Hound colors

The color of a beagle should be "any true hound colour" in the US, in most other countries it is "any true hound color" except liver because of the light yellow eyes that go with the color. The tip of stern has to be white. The "classic" beagle is the tricolor black-tan-white, and when the German Beagle Club started the people that wanted to buy a puppy only knew the tricolors. 
We're glad to see a range of colors in the ring nowadays. 
The extension of color could be all one color (apart from the white tip of tail). No breed apart from the other similarly marked packhounds allows such a range of colors and even without restricting it to special areas of the body.

The tricolors

faded tri, liver tri, classic tri, blue tri, bicolour

The tricolors are usually black, tan and white. The black can be a shining black that will stay up to the age or the black will fade out until the dog gets older. The tan can vary from red to pale tan. The white will be pure white if it's not a mottle (on a mottle it's more cream). The other form of the tricolors are the blue-fawn-whites. Blue is caused by the dilution gene (d for dilute) which lightens black (D for density) into blue, tan into fawn and liver to lilac. The "Blue" correctly described is the grey color of the Great Dane. The tricolor puppy is born black and white, some with brown markings near the eyes and ears, the blue-fawn-white blue and white.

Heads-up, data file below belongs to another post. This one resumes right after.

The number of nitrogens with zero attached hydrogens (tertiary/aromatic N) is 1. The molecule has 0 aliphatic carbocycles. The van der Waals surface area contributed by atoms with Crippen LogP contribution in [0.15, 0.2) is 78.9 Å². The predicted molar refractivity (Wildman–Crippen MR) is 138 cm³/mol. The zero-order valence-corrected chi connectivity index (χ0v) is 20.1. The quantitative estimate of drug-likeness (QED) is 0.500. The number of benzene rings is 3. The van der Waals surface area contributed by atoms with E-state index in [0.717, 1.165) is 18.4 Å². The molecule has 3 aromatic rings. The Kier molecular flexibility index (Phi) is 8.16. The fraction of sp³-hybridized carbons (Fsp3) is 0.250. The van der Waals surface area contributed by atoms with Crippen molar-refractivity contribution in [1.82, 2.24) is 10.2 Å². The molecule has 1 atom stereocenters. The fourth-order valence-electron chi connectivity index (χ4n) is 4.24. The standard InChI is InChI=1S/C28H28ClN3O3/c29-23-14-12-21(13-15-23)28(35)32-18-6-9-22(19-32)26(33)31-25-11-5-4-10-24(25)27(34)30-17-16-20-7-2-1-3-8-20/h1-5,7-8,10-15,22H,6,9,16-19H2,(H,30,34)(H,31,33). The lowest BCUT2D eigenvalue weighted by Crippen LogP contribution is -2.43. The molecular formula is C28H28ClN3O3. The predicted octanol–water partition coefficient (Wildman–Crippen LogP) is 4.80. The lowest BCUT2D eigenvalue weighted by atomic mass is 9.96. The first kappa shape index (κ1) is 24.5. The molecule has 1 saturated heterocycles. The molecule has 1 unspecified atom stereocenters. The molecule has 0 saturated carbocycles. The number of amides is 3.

open or broken tricolor

The blue-fawn-whites (or blue tricolor)

bicolour, tricolour, blue - mother is tan mottled
blue puppy
blue with light green-brown eyes

The so called "blue mottled" is caused by a totally different gentic background. The blue effect is caused by spots of black hairs within the white coat. All the blue-fawn-whites in Germany go back to Graadtre's Hot Pursuit of Rossut.

The tan color of the dog will develop on the head, hind and foreleg as the dog gets older.